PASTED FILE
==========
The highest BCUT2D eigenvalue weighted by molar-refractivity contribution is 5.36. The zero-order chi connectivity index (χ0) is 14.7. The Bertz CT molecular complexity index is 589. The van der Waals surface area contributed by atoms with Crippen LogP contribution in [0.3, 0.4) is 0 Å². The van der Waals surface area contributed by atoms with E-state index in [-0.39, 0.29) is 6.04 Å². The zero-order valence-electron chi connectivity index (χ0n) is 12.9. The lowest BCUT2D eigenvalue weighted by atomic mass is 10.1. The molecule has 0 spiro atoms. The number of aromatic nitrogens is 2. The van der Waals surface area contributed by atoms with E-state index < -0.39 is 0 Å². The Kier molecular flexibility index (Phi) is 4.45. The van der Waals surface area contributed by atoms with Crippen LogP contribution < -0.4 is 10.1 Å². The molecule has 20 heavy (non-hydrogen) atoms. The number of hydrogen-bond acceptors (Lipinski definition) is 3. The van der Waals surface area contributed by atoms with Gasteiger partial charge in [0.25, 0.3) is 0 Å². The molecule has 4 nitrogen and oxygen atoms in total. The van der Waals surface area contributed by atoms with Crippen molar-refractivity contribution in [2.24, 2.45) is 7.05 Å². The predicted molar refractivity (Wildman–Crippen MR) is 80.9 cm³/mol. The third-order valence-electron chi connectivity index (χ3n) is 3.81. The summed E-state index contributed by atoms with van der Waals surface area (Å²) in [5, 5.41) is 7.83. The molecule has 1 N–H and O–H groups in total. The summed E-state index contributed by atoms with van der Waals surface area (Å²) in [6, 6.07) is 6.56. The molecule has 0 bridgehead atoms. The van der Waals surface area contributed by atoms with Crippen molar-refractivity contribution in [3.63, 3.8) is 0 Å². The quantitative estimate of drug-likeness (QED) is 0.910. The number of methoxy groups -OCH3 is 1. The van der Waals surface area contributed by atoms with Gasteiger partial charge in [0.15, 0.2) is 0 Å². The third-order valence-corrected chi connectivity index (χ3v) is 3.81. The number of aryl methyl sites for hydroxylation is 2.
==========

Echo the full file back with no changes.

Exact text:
The highest BCUT2D eigenvalue weighted by molar-refractivity contribution is 5.36. The zero-order chi connectivity index (χ0) is 14.7. The Bertz CT molecular complexity index is 589. The van der Waals surface area contributed by atoms with Crippen LogP contribution in [0.3, 0.4) is 0 Å². The van der Waals surface area contributed by atoms with E-state index in [-0.39, 0.29) is 6.04 Å². The zero-order valence-electron chi connectivity index (χ0n) is 12.9. The lowest BCUT2D eigenvalue weighted by atomic mass is 10.1. The molecule has 0 spiro atoms. The number of aromatic nitrogens is 2. The van der Waals surface area contributed by atoms with E-state index < -0.39 is 0 Å². The Kier molecular flexibility index (Phi) is 4.45. The van der Waals surface area contributed by atoms with Crippen LogP contribution < -0.4 is 10.1 Å². The molecule has 20 heavy (non-hydrogen) atoms. The number of hydrogen-bond acceptors (Lipinski definition) is 3. The van der Waals surface area contributed by atoms with Gasteiger partial charge in [0.25, 0.3) is 0 Å². The molecule has 4 nitrogen and oxygen atoms in total. The van der Waals surface area contributed by atoms with Crippen molar-refractivity contribution in [2.24, 2.45) is 7.05 Å². The predicted molar refractivity (Wildman–Crippen MR) is 80.9 cm³/mol. The third-order valence-electron chi connectivity index (χ3n) is 3.81. The summed E-state index contributed by atoms with van der Waals surface area (Å²) in [5, 5.41) is 7.83. The molecule has 1 N–H and O–H groups in total. The summed E-state index contributed by atoms with van der Waals surface area (Å²) in [6, 6.07) is 6.56. The molecule has 0 bridgehead atoms. The van der Waals surface area contributed by atoms with Crippen molar-refractivity contribution in [3.63, 3.8) is 0 Å². The quantitative estimate of drug-likeness (QED) is 0.910. The number of methoxy groups -OCH3 is 1. The van der Waals surface area contributed by atoms with Gasteiger partial charge in [0.15, 0.2) is 0 Å². The third-order valence-corrected chi connectivity index (χ3v) is 3.81. The number of aryl methyl sites for hydroxylation is 2.